SBJ/20100726/This Week's News
$450M SNY loan includes investor dividend
Published July 26, 2010
SportsNet New York, the New York Mets-controlled regional sports network, is borrowing $450 million, more than half of which will flow to the channel’s investors as dividends, sources said.
SNY counts Comcast and Time Warner Cable as investors along with the Mets. The RSN held a bank meeting July 15 at its studios on Sixth Avenue in Manhattan and hopes to syndicate the deal on Thursday, the sources said. The network’s cash flow is about $100 million, said one source who had seen the financial documents. That amount is about 60 percent of the cash flow of rival YES Network.
SNY declined to comment, as did co-lead banker Bank of America. The other co-lead banker, JPMorgan Chase, did not immediately respond for comment.
SNY launched in 2006 with Comcast and Time Warner as minority partners, sidestepping the distribution issues YES and the New York Yankees encountered in that network’s first years. SNY borrowed $200 million in 2007, largely to pay back startup costs fronted by the investors and the Mets, the sources said. That debt is being refinanced as part of the larger transaction. Of the remaining $250 million, $239 million will go out in dividends; the reminder is for fees, the sources said.
It is fairly common for cable channels to borrow money and use proceeds as dividends. YES Network has done so on several occasions at larger multiples than the pending SNY transaction.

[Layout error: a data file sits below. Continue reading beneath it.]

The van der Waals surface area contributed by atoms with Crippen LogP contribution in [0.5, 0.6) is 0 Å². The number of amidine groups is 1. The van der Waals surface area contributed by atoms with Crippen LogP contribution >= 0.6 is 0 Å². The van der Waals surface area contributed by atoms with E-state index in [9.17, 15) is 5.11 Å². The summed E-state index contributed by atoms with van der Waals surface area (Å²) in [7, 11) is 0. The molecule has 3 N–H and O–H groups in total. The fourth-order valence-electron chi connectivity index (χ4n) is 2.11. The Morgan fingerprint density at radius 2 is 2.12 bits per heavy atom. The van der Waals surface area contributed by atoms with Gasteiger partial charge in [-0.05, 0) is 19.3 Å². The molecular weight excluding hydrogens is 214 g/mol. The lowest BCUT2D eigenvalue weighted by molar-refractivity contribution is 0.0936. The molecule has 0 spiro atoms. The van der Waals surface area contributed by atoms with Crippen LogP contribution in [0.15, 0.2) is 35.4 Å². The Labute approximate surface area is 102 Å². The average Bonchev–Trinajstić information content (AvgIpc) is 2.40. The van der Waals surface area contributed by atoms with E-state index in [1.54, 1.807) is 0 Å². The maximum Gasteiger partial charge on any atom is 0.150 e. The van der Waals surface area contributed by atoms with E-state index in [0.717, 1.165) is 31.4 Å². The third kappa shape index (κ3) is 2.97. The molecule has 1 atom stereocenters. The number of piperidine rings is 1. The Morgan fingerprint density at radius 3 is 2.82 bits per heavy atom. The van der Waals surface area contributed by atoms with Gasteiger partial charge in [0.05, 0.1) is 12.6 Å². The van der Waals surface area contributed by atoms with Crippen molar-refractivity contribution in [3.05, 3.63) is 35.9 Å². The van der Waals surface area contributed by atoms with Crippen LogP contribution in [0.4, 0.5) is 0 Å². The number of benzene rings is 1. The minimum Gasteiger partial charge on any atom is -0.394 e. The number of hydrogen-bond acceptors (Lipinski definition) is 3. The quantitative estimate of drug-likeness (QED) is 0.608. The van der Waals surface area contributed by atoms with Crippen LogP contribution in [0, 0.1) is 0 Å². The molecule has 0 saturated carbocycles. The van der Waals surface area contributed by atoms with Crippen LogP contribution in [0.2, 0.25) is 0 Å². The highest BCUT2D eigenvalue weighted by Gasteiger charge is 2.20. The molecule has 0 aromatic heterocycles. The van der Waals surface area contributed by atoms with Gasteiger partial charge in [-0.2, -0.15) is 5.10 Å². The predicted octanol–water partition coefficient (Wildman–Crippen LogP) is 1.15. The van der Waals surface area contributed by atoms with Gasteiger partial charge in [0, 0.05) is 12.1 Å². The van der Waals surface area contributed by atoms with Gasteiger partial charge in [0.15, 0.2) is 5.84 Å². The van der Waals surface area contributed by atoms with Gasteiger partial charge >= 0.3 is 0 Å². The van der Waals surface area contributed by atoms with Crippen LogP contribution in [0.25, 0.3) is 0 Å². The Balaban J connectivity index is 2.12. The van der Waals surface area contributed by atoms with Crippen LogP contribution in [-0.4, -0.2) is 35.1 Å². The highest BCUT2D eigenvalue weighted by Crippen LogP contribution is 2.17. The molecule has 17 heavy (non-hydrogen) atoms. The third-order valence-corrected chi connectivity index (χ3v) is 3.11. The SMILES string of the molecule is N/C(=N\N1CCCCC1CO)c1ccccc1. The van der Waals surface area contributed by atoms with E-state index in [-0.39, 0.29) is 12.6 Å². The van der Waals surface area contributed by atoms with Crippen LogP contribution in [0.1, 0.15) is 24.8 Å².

“This type of financing … is usually a very high quality credit because of the subscriber fees that underlay it,” said sports consultant Marc Ganis, who has advised the Yankees but was speaking here as a third party. “It is the means by which equity value can be distributed in an RSN to its owners when the team is one of the owners.”
The distribution to the Mets might stoke further speculation that the team is in need of funds after the club’s owner, Fred Wilpon, lost substantial sums in the Bernie Madoff investment scandal, but it is not uncommon for a core team to lose money but see profits generated by its RSN. The Yankees, for example, lose money as an individual franchise but more than make up for it through YES, which in 2008 executed a more than $1 billion financing.
A financial source said the SNY deal should have little trouble closing and would pay an interest rate of 350 interest points over the London Interbank Offered Rate, a floating rate index that last week was trading at 0.51 percent. That would mean if the loan were active late last week, it would carry a rate of 4.01 percent.